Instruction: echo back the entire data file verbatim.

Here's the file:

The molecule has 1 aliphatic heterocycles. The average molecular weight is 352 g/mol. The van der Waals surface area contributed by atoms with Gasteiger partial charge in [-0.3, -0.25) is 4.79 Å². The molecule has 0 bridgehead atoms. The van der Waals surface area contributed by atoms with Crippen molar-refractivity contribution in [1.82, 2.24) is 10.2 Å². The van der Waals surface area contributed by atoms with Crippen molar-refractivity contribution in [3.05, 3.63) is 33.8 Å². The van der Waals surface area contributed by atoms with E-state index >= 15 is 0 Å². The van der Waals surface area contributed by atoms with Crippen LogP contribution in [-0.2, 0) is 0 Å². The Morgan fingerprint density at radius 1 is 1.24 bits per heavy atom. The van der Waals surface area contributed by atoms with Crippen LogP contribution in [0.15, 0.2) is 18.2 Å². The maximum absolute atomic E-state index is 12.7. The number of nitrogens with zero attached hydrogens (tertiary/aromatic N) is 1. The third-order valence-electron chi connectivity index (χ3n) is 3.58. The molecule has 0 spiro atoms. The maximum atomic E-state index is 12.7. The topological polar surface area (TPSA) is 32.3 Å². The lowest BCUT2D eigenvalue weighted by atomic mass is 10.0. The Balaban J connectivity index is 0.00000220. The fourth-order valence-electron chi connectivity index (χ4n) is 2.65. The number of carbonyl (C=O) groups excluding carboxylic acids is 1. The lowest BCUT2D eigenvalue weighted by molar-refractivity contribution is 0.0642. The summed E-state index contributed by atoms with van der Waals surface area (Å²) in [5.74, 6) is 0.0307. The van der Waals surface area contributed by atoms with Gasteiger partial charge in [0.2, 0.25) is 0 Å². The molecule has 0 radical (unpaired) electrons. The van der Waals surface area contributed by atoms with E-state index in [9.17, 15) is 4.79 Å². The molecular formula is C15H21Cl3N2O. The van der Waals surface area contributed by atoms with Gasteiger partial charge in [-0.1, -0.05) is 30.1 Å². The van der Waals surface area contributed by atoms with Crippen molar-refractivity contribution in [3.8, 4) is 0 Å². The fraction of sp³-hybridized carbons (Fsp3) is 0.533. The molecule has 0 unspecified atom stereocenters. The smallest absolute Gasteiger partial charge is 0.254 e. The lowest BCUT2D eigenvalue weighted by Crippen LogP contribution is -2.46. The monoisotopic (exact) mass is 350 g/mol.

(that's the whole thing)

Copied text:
The molecule has 1 aliphatic heterocycles. The average molecular weight is 352 g/mol. The van der Waals surface area contributed by atoms with Gasteiger partial charge in [-0.3, -0.25) is 4.79 Å². The molecule has 0 bridgehead atoms. The van der Waals surface area contributed by atoms with Crippen molar-refractivity contribution in [1.82, 2.24) is 10.2 Å². The van der Waals surface area contributed by atoms with Crippen molar-refractivity contribution in [3.05, 3.63) is 33.8 Å². The van der Waals surface area contributed by atoms with E-state index >= 15 is 0 Å². The van der Waals surface area contributed by atoms with Crippen LogP contribution in [-0.2, 0) is 0 Å². The Morgan fingerprint density at radius 1 is 1.24 bits per heavy atom. The van der Waals surface area contributed by atoms with Crippen LogP contribution in [0.15, 0.2) is 18.2 Å². The maximum absolute atomic E-state index is 12.7. The number of nitrogens with zero attached hydrogens (tertiary/aromatic N) is 1. The third-order valence-electron chi connectivity index (χ3n) is 3.58. The molecule has 0 spiro atoms. The maximum atomic E-state index is 12.7. The topological polar surface area (TPSA) is 32.3 Å². The lowest BCUT2D eigenvalue weighted by atomic mass is 10.0. The Balaban J connectivity index is 0.00000220. The fourth-order valence-electron chi connectivity index (χ4n) is 2.65. The number of carbonyl (C=O) groups excluding carboxylic acids is 1. The lowest BCUT2D eigenvalue weighted by molar-refractivity contribution is 0.0642. The summed E-state index contributed by atoms with van der Waals surface area (Å²) in [5.74, 6) is 0.0307. The van der Waals surface area contributed by atoms with Gasteiger partial charge in [0.2, 0.25) is 0 Å². The molecule has 0 radical (unpaired) electrons. The van der Waals surface area contributed by atoms with E-state index in [9.17, 15) is 4.79 Å². The molecular formula is C15H21Cl3N2O. The van der Waals surface area contributed by atoms with Gasteiger partial charge in [-0.1, -0.05) is 30.1 Å². The van der Waals surface area contributed by atoms with Crippen molar-refractivity contribution in [3.8, 4) is 0 Å². The fraction of sp³-hybridized carbons (Fsp3) is 0.533. The molecule has 0 unspecified atom stereocenters. The smallest absolute Gasteiger partial charge is 0.254 e. The lowest BCUT2D eigenvalue weighted by Crippen LogP contribution is -2.46. The monoisotopic (exact) mass is 350 g/mol.